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Doctors explain an esopphageal scan to a patient

The Esophageal Program

The Northwestern Medicine Esophageal Program, part of the Northwestern Medicine Digestive Health Center, was established in 2009. The program represents the fruition of more than three decades of expertise in esophagology.

The Esophageal Program is one of the largest referral points in the Midwest for esophageal function testing, which tests how well food is able to move through the esophagus. International observers routinely visit to learn from our practices. The Esophageal Program combines all essential elements needed for ongoing clinical excellence and technical innovation: thoughtful clinicians, sophisticated diagnostic testing, clinical research and state-of-the-art surgical practices.

Our physicians have authored many of the current guidelines for the treatment and management of gastroesophageal reflux disease (GERD), swallowing disorders and other conditions. Our investigators have pioneered the most modern diagnostic therapies, which include tests that monitor your acid reflux (wireless esophageal pH monitoring) and tests that monitor for causes of difficult swallowing (high-resolution digital manometers and functional lumen imaging probes).

Our surgeons treat a wide variety of disorders of the esophagus. These surgical treatments include minimally invasive and robotic surgery, transhiatal and transthoracic resection of the esophagus, partial and complete fundoplication for GERD, lengthening procedures for complex esophageal repairs, and transoral stapling (without an incision) of Zenker's diverticulum.

Northwestern Medicine Digestive Health Center staff members work closely with allergists, thoracic surgeons, surgical oncologists, dietitians, pathologists, radiologists and clinical oncologists to ensure that the best possible therapies are chosen.

If you are seen in the Esophageal Program (with benign disease) or the Robert H. Lurie Comprehensive Cancer Center of Northwestern University (with esophageal cancer), you will receive a comprehensive, multidisciplinary evaluation. This will lead to a personalized treatment plan developed by physicians that is appropriate for your diagnosis and disease stage. This treatment plan will address your symptoms, maximize your quality of life and aim to enhance your survival.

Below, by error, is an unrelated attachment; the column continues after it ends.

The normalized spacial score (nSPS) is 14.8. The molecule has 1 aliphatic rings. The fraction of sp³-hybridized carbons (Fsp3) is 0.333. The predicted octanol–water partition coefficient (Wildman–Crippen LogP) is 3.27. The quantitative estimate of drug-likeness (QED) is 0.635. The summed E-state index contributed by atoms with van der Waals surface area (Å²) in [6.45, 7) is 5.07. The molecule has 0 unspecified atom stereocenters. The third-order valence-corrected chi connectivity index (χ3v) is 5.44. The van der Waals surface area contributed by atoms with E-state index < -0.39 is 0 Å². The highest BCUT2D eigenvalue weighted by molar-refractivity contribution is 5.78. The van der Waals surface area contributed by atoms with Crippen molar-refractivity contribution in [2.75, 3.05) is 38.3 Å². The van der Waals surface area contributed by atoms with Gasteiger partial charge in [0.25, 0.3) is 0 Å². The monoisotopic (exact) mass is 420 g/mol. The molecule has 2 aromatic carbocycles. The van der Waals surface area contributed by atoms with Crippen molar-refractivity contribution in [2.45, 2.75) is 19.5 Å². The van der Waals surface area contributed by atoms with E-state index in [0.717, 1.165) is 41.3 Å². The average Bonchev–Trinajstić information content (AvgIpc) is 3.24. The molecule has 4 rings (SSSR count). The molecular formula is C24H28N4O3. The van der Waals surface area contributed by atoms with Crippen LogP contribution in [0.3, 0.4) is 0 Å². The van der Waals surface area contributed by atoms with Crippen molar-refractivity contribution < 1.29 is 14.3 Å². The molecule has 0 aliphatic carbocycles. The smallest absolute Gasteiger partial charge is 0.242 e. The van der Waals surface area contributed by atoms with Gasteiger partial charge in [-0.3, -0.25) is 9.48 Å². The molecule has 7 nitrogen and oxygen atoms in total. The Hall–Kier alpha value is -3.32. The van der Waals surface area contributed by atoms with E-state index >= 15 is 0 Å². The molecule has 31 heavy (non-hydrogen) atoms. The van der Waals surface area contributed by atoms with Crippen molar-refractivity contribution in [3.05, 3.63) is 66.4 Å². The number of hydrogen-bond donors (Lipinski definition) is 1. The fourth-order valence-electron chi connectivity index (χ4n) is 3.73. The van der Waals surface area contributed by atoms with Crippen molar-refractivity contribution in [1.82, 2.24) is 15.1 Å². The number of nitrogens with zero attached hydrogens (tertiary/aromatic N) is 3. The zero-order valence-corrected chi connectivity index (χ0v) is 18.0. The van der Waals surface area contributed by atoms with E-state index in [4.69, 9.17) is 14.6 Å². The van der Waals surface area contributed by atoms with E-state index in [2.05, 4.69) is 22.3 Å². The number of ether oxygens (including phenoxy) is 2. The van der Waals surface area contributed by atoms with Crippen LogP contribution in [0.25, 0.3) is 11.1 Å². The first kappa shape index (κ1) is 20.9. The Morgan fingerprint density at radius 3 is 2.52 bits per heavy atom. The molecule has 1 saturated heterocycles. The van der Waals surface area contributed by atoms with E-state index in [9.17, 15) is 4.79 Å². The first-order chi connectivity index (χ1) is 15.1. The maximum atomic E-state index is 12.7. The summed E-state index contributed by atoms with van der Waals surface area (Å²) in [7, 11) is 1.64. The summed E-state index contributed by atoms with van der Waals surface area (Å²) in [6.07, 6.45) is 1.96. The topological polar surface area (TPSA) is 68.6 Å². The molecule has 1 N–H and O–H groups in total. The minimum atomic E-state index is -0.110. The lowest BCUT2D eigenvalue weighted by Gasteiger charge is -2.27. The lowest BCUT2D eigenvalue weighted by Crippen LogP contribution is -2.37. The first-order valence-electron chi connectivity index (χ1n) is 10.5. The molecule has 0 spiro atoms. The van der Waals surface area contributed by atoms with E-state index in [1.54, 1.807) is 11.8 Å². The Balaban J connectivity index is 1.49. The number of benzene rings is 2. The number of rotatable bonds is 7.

Meet the Team

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The Northwestern Medicine Esophageal Program is one of the largest referral points in the Midwest for esophageal function testing, and patients will receive a comprehensive, multidisciplinary evaluation as well as an individualized plan for the diagnosis and staging of their condition.

Meet the Downtown Chicago Esophageal Team

Research

The Esophageal Program focuses on benign and malignant disorders of the esophagus, including GERD, hiatal hernia, achalasia, Barrett's esophagus, diverticula, tumors and esophageal cancers.

Our current research focuses on esophageal and oropharyngeal physiology and pathophysiology, including:

  • Oropharyngeal studies that aim to describe the normal mechanics of swallowing and the modifications that can happen with treatment (using computerized analysis of manometric and videofluorographic swallowing studies)
  • Pathophysiologic studies of the oropharynx focused on the mechanisms that cause dysphagia and the efficacy of volitional compensatory strategies in modifying these defects
  • Analysis of esophagogastric junction pathophysiology using high-resolution manometry for reflux disease and esophageal motor disorders
  • Eosinophilic esophagitis

Our previous research has focused on central nervous system neurophysiology and autonomic nervous system neurophysiology related to sodium homeostasis and screening for esophageal cancer.

Conditions

Tests

Treatments 

The Rising Threat of Esophageal Cancer: "When Heartburn May be Something More"

Treating heartburn with over-the-counter medicines provides short-term relief, but if the symptoms persist it can cause more harm than good. Heartburn has the ability to mimic more serious conditions such as acid reflux and GERD. Article features Srinadh Komanduri, MD.

Innovation In Achalasia Treatment

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We're checking out an innovative procedure that's making a big difference in the lives of people with achalasiaa rare swallowing disorder. We'll learn how this procedure helped one woman get back to her favorite hobby. Segment features Eric Hungness, MD.